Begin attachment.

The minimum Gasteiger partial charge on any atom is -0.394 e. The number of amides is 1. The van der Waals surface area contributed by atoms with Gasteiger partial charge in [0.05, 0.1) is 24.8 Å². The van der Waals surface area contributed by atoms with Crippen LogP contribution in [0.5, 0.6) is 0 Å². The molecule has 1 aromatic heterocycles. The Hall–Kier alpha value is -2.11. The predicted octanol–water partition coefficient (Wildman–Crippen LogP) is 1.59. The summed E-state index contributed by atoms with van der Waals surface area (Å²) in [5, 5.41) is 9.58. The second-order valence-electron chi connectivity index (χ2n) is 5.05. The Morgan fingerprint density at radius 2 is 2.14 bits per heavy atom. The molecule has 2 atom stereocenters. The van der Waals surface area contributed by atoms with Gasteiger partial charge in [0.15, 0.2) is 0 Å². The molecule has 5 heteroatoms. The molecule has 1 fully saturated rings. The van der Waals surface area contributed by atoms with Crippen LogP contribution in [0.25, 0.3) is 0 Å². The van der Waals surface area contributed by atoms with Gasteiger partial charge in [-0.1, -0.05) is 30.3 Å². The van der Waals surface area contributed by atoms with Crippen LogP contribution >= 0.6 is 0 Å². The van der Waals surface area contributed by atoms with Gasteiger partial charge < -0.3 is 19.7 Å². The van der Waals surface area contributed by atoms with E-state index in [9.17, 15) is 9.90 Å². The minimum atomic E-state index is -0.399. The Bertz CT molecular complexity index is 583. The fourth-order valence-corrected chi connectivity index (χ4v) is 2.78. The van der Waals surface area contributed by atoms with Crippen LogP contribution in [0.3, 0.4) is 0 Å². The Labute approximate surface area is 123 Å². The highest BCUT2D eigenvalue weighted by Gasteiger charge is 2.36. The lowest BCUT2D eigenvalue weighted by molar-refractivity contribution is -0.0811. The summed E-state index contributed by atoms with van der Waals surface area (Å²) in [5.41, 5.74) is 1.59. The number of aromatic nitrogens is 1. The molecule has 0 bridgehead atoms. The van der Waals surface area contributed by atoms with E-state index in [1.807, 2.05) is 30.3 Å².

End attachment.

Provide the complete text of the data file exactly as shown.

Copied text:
The minimum Gasteiger partial charge on any atom is -0.394 e. The number of amides is 1. The van der Waals surface area contributed by atoms with Gasteiger partial charge in [0.05, 0.1) is 24.8 Å². The van der Waals surface area contributed by atoms with Crippen LogP contribution in [0.5, 0.6) is 0 Å². The molecule has 1 aromatic heterocycles. The Hall–Kier alpha value is -2.11. The predicted octanol–water partition coefficient (Wildman–Crippen LogP) is 1.59. The summed E-state index contributed by atoms with van der Waals surface area (Å²) in [5, 5.41) is 9.58. The second-order valence-electron chi connectivity index (χ2n) is 5.05. The Morgan fingerprint density at radius 2 is 2.14 bits per heavy atom. The molecule has 2 atom stereocenters. The van der Waals surface area contributed by atoms with Gasteiger partial charge in [0.15, 0.2) is 0 Å². The molecule has 5 heteroatoms. The molecule has 1 fully saturated rings. The van der Waals surface area contributed by atoms with Crippen LogP contribution in [0.25, 0.3) is 0 Å². The van der Waals surface area contributed by atoms with Gasteiger partial charge in [-0.1, -0.05) is 30.3 Å². The van der Waals surface area contributed by atoms with Crippen LogP contribution >= 0.6 is 0 Å². The van der Waals surface area contributed by atoms with Gasteiger partial charge < -0.3 is 19.7 Å². The van der Waals surface area contributed by atoms with E-state index in [9.17, 15) is 9.90 Å². The minimum atomic E-state index is -0.399. The Bertz CT molecular complexity index is 583. The fourth-order valence-corrected chi connectivity index (χ4v) is 2.78. The van der Waals surface area contributed by atoms with Crippen LogP contribution in [0.3, 0.4) is 0 Å². The Labute approximate surface area is 123 Å². The highest BCUT2D eigenvalue weighted by Gasteiger charge is 2.36. The lowest BCUT2D eigenvalue weighted by molar-refractivity contribution is -0.0811. The summed E-state index contributed by atoms with van der Waals surface area (Å²) in [5.41, 5.74) is 1.59. The number of aromatic nitrogens is 1. The molecule has 0 bridgehead atoms. The van der Waals surface area contributed by atoms with E-state index in [1.807, 2.05) is 30.3 Å².